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The Coca-Cola Building Annex housed the less than successful Coca-Cola Chewing Gum Company
National Register photograph by Yen Tang

Built in 1903 to house the newly formed Coca-Cola Chewing Gum Company, the Coca-Cola Building Annex represents the early development of the Coca-Cola Company and its attempts to diversify its line of products. Other products included cigars and candies. Unlike their soft drink, the gum was not successful and Coca-Cola dropped the product in 1905. The building was an annex to the Dixie Coca-Cola Bottling Company Plant , Atlanta's Coca-Cola bottling headquarters which contained office space and a highly automated factory in the basement where the Coca-Cola syrup was produced.

The three-story Classical Revival Annex building extended the main building by five bays with its cornice heights, building materials, fenestration and organization of the facade closely matching the headquarters' exterior. The three-part main facade features a rusticated basement level, a first floor with large plate-glass windows framed by paired pilasters, and at the second and third levels, double and tripartite windows grouped between pilasters. Classical Revival details include terra cotta brackets and capitals, a modillion and dentil cornice, and elliptical windows. Historic fabric that remains intact on the interior of the building includes common bond perimeter brick walls, exposed floor joists, wood sub floors, wood baseboards, and window surrounds. Rehabilitations that took place from 1983 to 1984 and 1993 to 1994 have subdivided the once large open interior spaces into many smalls rooms on every level. A light well and skylight were also constructed on the east side of the building. The present use of the Annex is for housing homeless HIV-positive and AIDS patients that are receiving outpatient treatment at nearby Grady Hospital , as well as administrative offices.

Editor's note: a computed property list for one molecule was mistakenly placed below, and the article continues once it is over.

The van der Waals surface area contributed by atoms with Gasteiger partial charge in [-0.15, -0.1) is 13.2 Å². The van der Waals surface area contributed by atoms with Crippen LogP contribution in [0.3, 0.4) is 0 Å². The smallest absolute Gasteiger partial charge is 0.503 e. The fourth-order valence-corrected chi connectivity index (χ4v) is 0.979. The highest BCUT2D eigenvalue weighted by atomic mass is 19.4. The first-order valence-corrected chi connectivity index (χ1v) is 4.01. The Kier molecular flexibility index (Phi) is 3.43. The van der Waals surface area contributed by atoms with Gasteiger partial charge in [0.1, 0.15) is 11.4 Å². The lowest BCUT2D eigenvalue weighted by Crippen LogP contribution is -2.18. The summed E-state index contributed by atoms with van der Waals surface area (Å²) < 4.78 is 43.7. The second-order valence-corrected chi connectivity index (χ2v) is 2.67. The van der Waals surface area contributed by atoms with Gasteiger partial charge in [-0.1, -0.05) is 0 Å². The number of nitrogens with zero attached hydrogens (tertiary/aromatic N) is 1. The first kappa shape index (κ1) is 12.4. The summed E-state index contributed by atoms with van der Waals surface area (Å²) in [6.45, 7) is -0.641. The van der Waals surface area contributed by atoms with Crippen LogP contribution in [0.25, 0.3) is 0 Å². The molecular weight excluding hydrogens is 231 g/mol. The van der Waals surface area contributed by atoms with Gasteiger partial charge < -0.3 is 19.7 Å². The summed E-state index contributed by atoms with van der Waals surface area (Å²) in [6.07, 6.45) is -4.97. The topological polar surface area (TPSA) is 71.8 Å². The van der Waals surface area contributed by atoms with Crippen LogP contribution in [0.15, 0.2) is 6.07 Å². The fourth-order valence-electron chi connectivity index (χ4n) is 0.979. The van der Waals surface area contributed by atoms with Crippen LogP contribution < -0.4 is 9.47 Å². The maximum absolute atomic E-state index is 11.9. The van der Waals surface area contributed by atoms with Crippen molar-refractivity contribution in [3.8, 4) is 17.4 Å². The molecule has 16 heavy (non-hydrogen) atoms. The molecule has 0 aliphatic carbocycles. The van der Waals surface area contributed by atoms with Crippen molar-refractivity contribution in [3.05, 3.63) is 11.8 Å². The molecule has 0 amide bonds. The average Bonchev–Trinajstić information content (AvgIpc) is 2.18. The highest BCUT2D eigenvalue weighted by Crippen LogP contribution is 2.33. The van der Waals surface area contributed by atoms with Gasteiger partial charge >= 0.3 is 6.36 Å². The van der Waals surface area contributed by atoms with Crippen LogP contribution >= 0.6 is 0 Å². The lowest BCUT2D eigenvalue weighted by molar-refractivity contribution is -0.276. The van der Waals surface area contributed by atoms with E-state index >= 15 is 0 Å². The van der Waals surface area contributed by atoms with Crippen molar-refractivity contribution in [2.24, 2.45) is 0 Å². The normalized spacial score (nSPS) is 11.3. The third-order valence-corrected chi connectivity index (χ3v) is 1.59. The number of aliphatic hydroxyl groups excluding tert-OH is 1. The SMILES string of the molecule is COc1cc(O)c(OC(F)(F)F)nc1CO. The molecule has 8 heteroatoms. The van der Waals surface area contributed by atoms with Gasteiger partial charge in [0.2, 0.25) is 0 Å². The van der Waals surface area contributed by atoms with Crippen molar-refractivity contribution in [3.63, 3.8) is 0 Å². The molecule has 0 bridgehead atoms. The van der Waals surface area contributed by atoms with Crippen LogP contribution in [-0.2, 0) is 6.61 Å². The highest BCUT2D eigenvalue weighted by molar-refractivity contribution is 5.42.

The Coca-Cola Building Annex, 187 Edgewood Ave., is privately owned and not open to the public.

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